Aggravated cyberstalking is a third-degree felony punishable by up to five years in prison and/or a fine of up to $5,000.
If an alleged offender intended to cross or state lines to carry out a credible threat or an alleged cyberstalking offense involved communication transmitted through interstate or foreign commerce, the crime could be subject to federal prosecution. The three primary federal statutes under which cyberstalking charges may be brought include:
- Stalking, 18 U.S. Code § 2261A — If an alleged offender, with the intent to kill, injure, harass, intimidate, or place under surveillance with intent to kill, injure, harass, or intimidate another person, uses any interactive computer service or electronic communication service or electronic communication system of interstate commerce that places an alleged victim in reasonable fear of death or serious bodily injury, or causes, attempts to cause, or would be reasonably expected to cause substantial emotional distress, this offense is punishable by a fine and up to life in prison if the alleged violation results in the death of the alleged victim, 20 years in prison if the alleged victim suffers permanent disfigurement or life threatening bodily injury, 10 years in prison if the alleged victim suffers serious bodily injury or the alleged offender uses a dangerous weapon during the offense, or five years in prison for all other cases.
- Interstate communications, 18 U.S. Code § 875 — If an alleged offender transmits in interstate or foreign commerce any communication containing any threat to injure an alleged victim, this offense is punishable by a up to five years in prison and a fine of up to $250,000.
- Obscene or harassing telephone calls in the District of Columbia or in interstate or foreign communications, 47 U.S Code § 223 — If an alleged offender uses a telephone or telecommunications device to annoy, abuse, harass, or threaten an alleged victim, this offense is punishable by up to two years in prison.
Tracking Cyberstalkers: A Cryptographic Approach — In 2005, researchers at Florida State University and members of the Florida Cybersecurity Institute built a hardware and software prototype called the Predator and Prey Alert (PAPA) system to help law enforcement agents thwart cyberstalking. "Cyberstalking is becoming an increasing problem, but it has been difficult to do anything about it," Computer science Professor Sudhir Aggarwal said in a press release about the forensic toolkit designed to provide high-quality evidence for the prosecution of cyberstalking cases. "The anonymity of the Internet makes it easier to do than physical stalking. Stalkers used to use the phone or show up on your doorstep; now they can use a computer." In September 2005, Computer & Society Magazine published this paper by FSU Computer Science professor Mike Burmester and then-FSU graduate students Peter Henry and Leo S. Kermes that defines the threat model in terms of a profile of the cyberstalker, legal and law enforcement constraints, and describes a monitoring system addressing the basic security requirements of the threat model by capturing and verifying circumstantial evidence for use in cyberstalking investigations.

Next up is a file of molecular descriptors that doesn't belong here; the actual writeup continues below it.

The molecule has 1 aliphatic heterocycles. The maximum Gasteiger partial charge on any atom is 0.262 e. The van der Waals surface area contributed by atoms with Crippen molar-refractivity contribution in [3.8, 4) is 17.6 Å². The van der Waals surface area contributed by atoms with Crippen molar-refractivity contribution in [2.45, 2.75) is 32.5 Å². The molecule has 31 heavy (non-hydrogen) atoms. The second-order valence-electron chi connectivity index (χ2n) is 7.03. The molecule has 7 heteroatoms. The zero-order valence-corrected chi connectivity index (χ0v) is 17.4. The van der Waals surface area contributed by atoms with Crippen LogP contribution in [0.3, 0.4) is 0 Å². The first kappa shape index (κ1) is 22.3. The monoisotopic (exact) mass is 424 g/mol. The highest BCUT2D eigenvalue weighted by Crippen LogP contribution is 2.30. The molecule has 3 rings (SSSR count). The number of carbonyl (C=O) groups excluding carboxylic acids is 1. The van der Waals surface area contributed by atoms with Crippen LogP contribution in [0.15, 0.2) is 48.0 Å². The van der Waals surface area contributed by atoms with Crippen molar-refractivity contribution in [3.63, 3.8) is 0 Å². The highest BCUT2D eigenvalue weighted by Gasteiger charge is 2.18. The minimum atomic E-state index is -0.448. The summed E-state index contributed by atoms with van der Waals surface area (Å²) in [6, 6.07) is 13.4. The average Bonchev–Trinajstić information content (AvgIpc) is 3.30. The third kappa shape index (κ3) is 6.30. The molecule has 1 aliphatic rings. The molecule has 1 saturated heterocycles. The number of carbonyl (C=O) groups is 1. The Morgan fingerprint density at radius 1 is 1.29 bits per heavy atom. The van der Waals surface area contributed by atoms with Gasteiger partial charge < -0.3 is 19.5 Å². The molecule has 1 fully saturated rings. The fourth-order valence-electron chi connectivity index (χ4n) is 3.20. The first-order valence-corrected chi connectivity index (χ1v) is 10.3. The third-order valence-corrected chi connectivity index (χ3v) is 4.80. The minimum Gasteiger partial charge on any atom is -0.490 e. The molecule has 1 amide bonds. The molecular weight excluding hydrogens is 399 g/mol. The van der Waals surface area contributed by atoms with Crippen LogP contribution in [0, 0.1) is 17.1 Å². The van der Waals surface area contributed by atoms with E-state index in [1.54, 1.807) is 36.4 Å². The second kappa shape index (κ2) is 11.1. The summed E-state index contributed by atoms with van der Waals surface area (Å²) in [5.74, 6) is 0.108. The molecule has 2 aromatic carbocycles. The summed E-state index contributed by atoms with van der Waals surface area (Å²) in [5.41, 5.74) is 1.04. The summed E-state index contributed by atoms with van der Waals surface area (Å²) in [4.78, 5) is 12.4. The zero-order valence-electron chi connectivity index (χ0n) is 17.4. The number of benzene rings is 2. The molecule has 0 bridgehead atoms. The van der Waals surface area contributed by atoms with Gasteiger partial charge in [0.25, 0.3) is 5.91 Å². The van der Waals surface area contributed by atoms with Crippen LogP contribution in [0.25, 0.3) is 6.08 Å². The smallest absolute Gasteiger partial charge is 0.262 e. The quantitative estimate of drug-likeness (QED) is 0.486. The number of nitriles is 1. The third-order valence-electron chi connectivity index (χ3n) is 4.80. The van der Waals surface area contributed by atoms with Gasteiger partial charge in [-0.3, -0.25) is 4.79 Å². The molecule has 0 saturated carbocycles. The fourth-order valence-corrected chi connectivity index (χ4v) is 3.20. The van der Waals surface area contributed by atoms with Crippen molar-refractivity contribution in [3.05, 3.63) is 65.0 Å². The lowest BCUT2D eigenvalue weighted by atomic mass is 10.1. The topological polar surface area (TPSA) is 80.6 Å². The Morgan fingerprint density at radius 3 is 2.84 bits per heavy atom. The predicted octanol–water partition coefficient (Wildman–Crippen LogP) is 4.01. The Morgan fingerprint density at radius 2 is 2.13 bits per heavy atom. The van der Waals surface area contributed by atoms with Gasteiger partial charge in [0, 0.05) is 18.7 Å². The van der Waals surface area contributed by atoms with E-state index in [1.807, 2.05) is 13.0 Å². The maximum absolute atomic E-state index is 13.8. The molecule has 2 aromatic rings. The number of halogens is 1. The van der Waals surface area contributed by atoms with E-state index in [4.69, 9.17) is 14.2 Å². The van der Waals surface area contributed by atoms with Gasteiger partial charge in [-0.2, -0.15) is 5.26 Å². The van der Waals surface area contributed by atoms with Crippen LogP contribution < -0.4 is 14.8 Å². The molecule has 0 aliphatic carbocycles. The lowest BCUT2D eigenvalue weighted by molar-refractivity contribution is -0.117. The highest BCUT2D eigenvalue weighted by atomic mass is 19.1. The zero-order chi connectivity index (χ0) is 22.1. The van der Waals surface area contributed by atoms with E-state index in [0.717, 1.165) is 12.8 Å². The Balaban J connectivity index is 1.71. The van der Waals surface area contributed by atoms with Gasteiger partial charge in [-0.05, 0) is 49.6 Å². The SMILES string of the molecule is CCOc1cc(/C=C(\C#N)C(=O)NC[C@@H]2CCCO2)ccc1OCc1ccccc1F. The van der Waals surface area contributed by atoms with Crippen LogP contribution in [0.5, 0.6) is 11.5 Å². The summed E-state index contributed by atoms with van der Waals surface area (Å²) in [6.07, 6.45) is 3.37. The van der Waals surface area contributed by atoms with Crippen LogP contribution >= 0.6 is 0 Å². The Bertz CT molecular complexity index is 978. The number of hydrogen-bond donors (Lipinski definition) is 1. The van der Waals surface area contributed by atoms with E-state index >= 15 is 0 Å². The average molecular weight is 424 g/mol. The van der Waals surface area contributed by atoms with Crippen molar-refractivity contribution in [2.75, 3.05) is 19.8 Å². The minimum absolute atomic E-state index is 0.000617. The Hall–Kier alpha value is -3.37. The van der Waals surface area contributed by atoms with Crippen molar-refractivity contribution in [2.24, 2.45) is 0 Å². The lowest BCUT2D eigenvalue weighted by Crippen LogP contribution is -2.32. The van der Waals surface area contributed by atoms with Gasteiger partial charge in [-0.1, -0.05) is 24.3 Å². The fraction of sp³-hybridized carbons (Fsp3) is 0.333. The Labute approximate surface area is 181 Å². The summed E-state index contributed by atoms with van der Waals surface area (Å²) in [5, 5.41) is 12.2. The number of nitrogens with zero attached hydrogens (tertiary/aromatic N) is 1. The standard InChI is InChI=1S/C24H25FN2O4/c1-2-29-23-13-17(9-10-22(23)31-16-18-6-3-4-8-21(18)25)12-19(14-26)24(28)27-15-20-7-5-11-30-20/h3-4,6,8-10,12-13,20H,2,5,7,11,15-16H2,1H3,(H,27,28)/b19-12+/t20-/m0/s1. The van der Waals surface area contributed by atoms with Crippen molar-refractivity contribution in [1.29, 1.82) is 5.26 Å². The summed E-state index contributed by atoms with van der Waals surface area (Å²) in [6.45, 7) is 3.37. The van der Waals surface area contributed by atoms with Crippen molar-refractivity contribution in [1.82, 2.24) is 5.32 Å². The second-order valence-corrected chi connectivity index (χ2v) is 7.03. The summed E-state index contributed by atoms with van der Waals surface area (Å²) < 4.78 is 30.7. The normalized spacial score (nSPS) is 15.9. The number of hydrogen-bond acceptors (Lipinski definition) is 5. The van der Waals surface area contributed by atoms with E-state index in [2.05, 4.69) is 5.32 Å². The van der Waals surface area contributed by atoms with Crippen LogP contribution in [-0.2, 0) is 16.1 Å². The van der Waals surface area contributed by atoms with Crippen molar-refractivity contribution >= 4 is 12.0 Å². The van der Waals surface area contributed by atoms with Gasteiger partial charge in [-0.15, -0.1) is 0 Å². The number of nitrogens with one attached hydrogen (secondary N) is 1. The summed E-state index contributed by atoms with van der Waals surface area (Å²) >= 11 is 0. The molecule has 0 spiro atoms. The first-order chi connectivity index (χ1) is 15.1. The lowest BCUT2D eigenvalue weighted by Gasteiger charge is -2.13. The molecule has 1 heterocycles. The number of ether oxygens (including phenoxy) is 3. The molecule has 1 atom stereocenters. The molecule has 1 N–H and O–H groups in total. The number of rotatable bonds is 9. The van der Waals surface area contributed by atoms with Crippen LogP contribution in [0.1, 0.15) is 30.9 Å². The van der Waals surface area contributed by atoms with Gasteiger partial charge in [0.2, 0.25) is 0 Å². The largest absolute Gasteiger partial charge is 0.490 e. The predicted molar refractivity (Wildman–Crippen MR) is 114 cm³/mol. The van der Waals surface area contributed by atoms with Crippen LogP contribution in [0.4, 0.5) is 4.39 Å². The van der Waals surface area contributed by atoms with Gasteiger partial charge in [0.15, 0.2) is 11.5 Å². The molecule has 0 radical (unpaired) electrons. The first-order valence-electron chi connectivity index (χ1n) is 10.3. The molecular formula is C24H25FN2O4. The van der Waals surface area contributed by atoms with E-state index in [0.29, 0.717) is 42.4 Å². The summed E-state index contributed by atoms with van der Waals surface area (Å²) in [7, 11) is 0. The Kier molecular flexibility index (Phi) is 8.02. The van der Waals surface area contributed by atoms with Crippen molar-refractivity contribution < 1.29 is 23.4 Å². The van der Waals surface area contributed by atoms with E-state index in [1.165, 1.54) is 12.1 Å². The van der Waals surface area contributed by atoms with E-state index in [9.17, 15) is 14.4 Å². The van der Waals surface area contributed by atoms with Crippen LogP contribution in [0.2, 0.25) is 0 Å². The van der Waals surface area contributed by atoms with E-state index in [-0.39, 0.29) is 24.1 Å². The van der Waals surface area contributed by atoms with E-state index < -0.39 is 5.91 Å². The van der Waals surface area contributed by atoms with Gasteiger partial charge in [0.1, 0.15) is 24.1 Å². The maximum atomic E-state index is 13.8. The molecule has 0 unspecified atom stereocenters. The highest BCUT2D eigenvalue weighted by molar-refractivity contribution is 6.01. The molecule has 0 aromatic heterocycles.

FSU Computer Science Department
1017 Academic Way
Tallahassee, FL 32304
FightCyberstalking.org — You can find information on reporting a cyberstalker, online privacy tips, and tips for safer use of social networking sites on this website. FightCyberstalking.org also provides ways for cyberstalking victims to get emotional support. You can also find tips for helping save evidence so authorities can catch your cyberstalker.
Find a Lawyer for Cyberstalking Defense in Tallahassee, FL
If you believe that you could be the target of a criminal investigation or you have already been arrested for an alleged cyberstalking offense, it is in your best interest to refuse to say anything until you have legal counsel. Pumphrey Law represents clients accused of many crimes of domestic violence and fights to get criminal charges reduced or dismissed.
Our experienced Tallahassee criminal defense attorneys defend residents of communities in and around Leon County, including Perry, Port St. Joe, Wewahitchka, Blountstown, Graceville, Malone, Marianna, and many more. You can receive a complete evaluation of your case during a free, confidential consultation as soon as you call (850) 681-7777 or fill out an online contact form.
This article was last updated on Thursday, August 4, 2016
Attorney Don Pumphrey Jr. is a former prosecutor, former law enforcement officer, and a successful and experienced criminal defense attorney.